Wednesday, April 3, 2013

2nd Easter, Divine Mercy Sunday

Second Sunday of Easter (Year “C”) – April 7, 2013

[Texts: Acts 5.12-16 [Psalm 118]; Revelation 1.9-11a, 12-13, 17-19; John 20.19-31]

The character of the Second Sunday of Easter derives from the invariable selection of Jesus' two appearances to the apostles, one without and one with Thomas present, as the gospel of the day. The risen Christ shares with his apostles the mandate he received from the Father to go into the world with the message of salvation (“as the Father has sent me, so I send you”).

Breathing on them the Holy Spirit (a text that shows the link between the resurrection and the gift of the Holy Spirit), Jesus missions his disciples to set people free (“receive the Holy Spirit. If you forgive the sins of any, they are forgiven; if you retain the sins of any, they are retained”).

Thomas cannot accept the Good News about Jesus' resurrection on the basis of others' reports and says so, explicitly demanding proof of the convictions he holds, that Jesus was wounded in his hands by nails at the crucifixion and in his side by a thrust from the soldier's lance.

The risen Lord, still marked in his hands and side by the tokens of his Passion (though we should understand them as somehow transformed, too, by the reality of the resurrection), invites Thomas to touch the wounds, to surrender his doubts and become a believer.

We do not know whether Thomas touched the wounds of Jesus or not; the text does not tell us about, but only of Thomas's coming to faith. In reply to Jesus’ invitation, Thomas makes the great confession of Jesus' lordship over his life, one that disciples throughout the ages have made their own, “My Lord and my God”.

Jesus then pronounced the deep happiness of disciples who have lived since the exaltation of Christ and believe him to be “the Messiah, the Son of God”, though they have no visible proofs to fall back on: “blessed are those who have not seen and yet have come to believe”.

The risen Lord's appearance on the eighth day, like Easter itself a Sunday (“the first day of the week”), helped shape Christian conviction that this day should replace the venerable Sabbath (the seventh day of the week) as “the Lord's Day”.

In the passage from the Book of Revelation, the source of the second reading throughout Eastertide this year, John tells of a mystical insight he experienced when he “was in the spirit on the Lord's day”. It was a vision of the glorified Christ present within the church (“I saw seven golden lampstands, and in the midst of the lampstands I saw one like the Son of Man”).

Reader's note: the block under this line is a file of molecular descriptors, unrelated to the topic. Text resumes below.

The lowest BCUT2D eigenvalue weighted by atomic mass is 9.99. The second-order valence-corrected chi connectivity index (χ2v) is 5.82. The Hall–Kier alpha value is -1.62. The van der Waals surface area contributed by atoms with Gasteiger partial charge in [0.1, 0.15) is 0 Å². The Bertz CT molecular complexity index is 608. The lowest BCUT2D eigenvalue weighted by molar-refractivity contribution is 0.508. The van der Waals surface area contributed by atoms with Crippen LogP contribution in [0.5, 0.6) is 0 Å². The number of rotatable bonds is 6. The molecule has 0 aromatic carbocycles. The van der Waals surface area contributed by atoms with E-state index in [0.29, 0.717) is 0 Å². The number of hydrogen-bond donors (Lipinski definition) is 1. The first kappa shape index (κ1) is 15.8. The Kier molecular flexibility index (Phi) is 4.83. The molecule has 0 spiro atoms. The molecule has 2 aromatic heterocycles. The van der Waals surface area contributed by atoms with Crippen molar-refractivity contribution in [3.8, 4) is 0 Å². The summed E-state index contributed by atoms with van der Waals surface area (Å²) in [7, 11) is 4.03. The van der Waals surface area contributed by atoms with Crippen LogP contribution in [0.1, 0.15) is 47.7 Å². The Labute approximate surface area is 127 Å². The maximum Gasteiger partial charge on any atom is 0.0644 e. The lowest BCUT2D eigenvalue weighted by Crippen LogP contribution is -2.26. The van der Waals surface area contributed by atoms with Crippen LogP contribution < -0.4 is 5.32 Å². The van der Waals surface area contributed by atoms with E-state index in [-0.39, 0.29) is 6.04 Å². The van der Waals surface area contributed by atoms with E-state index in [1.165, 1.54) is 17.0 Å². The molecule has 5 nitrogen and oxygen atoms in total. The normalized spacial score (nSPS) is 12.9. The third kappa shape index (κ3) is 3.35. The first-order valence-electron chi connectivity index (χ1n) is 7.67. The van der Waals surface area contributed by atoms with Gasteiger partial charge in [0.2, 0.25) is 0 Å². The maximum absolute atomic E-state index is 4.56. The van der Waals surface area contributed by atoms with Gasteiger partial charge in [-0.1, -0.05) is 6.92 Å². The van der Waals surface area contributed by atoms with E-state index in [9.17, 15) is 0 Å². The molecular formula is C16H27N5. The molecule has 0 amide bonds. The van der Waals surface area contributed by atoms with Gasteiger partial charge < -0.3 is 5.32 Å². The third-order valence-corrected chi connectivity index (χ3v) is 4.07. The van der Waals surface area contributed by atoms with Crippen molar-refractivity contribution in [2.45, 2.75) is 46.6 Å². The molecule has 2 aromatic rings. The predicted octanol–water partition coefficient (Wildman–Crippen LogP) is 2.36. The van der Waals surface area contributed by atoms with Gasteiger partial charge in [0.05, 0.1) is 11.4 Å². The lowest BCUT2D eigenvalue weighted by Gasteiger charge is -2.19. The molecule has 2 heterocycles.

This symbolic representation of Christ in glory begins with a description of his priestly (“long robe”) and kingly functions (“with a golden sash across his chest”).

The rest of the visionary representation, richly evocative of Old Testament images of God and the Messiah (“His head and his hair were white as white wool, white as snow [symbolizing eternal wisdom]; his eyes were like a flame of fire [omniscience]; his feet were like burnished bronze, refined as in a furnace [divine steadfastness], and his voice was like the sound of many waters [power and might]; in his right hand he held seven stars, and from his mouth came a sharp two-edged sword, and his face was like the sun shining with full force [divinity]”) prepares for the seer's awe-inspired reverence (“I fell at his feet as though dead”).

As the risen Jesus had comforted his frightened disciples (“Peace be with you”), so the glorified Christ offers reassurance, “Do not be afraid”. Though John's community was undergoing suffering (“I share with you the persecution and the kingdom and the patient endurance”), the Son of Man makes three claims: that he is divine (“I am the first and the last, and the living one”), that he is Jesus, (“I was dead, and see, I am alive forever and ever”) and that he is more powerful that all the church's enemies (“I have the keys of Death and of Hades”).

Though the risen and exalted Jesus has returned to the Father, he has not abandoned his Church, but remains close to his followers for all time. This is the on-going message of the resurrection.

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O God, who gladden us year by year with the solemnity of the Lord's Resurrection, graciously grant that, by celebrating these present festivities, we may merit through them to reach eternal joys. Through our Lord Jesus Christ, your Son, who lives and reigns with you in the unity of the Holy Spirit, one God, for ever and ever.

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